It is true, to a certain degree, that relapse is a regular part of recovery.
Many people who finally get to be sober will have gone through several unsuccessful attempts before this. Some people even credit these failures and the lessons learnt from them for their ability to later walk away from the addiction for good. There aren't any advantages of being too hard on yourself if you experience relapse to substance abuse after a certain time without drugs or alcohol. Under this circumstances, the best thing to do is take relapse as being part of the recovery process and moving on to working to get back to sobriety as soon as you can. The reality about relapse being a common part of recovery is that it is and it isn't.
Though we could consider relapse to be a normal occurrence in the recovery process it is not to be taken as a compulsory or necessary step in recovery.
There are a number of people who have managed to recover from their addiction without feeling any need for continued relapse, and some have even managed to achieve lasting sobriety during their first attempt.
The ideal situation is that people return to sobriety without ever relapsing. This enables you to get back to living your normal life without any more problems. There are many challenges that come when a person relapses and you'll be better off avoiding them.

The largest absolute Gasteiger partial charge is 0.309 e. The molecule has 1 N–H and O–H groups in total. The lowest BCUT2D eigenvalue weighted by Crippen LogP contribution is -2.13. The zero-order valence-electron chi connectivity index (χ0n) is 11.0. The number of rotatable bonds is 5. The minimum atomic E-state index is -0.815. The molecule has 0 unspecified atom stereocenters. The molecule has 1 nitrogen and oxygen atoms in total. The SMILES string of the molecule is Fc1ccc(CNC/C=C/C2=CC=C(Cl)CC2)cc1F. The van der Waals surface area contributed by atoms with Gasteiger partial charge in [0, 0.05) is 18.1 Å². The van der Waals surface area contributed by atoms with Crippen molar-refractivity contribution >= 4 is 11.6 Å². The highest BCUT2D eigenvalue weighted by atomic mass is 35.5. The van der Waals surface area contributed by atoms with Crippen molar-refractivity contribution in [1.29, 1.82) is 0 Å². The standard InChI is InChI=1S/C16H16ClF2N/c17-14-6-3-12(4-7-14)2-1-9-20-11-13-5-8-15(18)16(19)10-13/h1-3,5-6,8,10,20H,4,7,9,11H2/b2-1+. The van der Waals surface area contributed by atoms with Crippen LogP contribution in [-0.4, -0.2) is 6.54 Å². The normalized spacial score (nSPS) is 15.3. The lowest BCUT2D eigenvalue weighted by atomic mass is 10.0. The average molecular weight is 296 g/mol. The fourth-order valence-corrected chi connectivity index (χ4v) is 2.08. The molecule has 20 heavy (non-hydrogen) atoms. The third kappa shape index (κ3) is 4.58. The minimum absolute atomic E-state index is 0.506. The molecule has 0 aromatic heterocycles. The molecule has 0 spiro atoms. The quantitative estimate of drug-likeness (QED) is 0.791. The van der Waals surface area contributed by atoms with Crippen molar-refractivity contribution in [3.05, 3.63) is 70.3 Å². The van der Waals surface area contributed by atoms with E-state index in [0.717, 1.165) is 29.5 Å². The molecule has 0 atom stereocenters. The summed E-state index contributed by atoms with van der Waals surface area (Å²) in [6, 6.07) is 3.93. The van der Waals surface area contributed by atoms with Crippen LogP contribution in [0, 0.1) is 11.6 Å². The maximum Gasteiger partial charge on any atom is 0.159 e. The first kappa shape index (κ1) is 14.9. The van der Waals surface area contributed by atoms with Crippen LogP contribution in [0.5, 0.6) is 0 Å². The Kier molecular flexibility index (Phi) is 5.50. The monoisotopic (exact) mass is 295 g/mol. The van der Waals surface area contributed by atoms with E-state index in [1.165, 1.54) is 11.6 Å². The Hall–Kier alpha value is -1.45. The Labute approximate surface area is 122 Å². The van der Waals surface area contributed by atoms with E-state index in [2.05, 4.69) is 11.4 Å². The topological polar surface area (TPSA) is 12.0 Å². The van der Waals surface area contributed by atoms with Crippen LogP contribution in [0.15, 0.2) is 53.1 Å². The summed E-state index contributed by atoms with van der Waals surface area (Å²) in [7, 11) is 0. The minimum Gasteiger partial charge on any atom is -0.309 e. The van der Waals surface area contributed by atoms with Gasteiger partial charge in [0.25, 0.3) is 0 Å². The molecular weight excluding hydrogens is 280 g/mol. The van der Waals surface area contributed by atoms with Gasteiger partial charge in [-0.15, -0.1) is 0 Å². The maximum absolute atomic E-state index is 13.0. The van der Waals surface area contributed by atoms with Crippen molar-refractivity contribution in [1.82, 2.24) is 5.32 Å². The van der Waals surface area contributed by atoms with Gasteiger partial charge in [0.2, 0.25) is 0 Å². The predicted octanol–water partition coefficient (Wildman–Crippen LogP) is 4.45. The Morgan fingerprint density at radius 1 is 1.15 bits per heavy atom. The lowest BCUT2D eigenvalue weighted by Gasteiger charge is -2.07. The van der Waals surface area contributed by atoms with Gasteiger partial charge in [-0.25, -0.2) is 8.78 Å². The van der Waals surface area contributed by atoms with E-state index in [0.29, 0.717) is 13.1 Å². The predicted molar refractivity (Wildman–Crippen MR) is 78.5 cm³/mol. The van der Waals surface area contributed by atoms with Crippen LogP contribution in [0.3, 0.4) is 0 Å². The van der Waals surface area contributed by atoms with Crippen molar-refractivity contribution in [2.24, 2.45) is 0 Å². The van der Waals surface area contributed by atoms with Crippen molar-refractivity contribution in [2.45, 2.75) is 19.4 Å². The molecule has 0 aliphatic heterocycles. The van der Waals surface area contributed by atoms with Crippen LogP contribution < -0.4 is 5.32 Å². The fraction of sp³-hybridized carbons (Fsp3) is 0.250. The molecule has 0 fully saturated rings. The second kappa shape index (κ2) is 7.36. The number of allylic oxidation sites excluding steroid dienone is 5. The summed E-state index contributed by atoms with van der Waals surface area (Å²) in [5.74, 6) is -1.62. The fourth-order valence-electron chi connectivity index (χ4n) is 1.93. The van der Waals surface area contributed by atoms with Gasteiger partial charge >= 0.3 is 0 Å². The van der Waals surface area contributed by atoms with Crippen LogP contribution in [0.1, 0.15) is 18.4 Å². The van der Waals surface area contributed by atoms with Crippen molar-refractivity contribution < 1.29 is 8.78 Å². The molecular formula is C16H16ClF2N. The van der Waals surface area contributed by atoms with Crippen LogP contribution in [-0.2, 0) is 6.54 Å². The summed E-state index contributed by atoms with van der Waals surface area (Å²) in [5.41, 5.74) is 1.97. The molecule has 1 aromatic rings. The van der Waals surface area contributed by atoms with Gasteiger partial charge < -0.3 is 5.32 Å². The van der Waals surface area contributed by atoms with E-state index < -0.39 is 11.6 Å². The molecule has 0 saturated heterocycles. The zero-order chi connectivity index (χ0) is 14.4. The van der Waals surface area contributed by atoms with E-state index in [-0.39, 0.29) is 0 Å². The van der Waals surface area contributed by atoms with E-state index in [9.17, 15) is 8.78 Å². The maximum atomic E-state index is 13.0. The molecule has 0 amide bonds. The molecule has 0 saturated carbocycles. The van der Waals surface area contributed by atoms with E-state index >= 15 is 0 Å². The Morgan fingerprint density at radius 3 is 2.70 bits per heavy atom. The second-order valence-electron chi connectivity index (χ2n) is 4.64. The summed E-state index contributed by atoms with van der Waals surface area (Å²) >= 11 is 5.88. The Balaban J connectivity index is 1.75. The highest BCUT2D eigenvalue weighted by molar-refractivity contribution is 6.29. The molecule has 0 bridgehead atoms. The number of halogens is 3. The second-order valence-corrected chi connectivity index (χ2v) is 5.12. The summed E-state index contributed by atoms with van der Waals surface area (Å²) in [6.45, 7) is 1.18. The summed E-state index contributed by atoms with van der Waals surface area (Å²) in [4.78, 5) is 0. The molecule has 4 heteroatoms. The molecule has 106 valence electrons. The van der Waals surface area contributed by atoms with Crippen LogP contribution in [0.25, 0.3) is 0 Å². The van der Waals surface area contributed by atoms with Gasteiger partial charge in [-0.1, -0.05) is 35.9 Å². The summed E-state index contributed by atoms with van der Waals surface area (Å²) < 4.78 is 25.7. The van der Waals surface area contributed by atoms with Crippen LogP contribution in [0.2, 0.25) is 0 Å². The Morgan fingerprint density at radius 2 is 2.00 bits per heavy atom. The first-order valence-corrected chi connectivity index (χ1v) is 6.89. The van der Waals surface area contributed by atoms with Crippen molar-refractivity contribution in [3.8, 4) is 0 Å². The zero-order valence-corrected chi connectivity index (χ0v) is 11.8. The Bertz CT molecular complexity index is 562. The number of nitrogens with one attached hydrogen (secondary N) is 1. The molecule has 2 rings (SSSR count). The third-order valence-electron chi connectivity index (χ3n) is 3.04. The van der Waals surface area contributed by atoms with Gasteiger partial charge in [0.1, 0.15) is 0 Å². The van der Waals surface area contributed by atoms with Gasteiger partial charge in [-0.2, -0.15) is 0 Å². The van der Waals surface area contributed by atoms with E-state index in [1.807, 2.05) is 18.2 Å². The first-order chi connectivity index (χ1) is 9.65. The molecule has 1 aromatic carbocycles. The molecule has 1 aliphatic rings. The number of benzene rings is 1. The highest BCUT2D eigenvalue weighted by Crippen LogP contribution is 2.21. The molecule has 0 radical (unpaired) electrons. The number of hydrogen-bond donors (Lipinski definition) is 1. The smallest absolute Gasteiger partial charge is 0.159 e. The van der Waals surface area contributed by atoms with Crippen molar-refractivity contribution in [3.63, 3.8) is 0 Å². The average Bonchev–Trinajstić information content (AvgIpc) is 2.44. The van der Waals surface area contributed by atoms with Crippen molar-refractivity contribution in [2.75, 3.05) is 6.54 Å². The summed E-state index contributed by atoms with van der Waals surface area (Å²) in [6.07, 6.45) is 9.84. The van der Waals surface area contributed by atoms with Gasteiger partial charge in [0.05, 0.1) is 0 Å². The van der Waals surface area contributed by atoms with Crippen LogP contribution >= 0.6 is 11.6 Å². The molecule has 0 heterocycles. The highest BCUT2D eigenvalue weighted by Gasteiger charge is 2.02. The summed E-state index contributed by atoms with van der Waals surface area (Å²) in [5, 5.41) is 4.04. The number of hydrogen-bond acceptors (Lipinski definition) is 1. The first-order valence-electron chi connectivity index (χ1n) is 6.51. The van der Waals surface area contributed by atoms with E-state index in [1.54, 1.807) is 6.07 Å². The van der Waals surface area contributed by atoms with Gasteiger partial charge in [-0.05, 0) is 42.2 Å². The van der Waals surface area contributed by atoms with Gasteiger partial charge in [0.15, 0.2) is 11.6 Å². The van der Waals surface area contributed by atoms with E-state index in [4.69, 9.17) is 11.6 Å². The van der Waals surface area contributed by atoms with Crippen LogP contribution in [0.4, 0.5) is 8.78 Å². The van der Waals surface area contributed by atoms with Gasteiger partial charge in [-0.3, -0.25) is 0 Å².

People normally get into a risk when they return to their addiction.
A person may feel justified to fall back into addiction just because it is seen as a normal part of addiction and this may be a real problem.
An addict uses their extremely destructive tendency to embrace fallacious thinking as a way of trying to explain their actions. The addicts may begin to believe that it is fine for them to return to substance abuse because even in the worst-case scenario they can just relapse. Instances of some individuals believing that they will gain the strength needed during their final recovery by relapsing regularly. They will convince themselves that getting deeper into addiction will actually motivate them to want to quit permanently. This can mean disaster for the individual because having dangerous thoughts such as despicable points can mean death or insanity. The fact that relapse is a regular part of recovery isn't an excuse for addicts to return to their addiction.
Preventing a relapse that might lead back to substance abuse is very important once people stop with their addiction.
A relapse should never be considered lightly, but it must also be understood that there is no benefit, which can be had by feeling excessively guilty about it. It is not to be treated as if it is the apocalypse.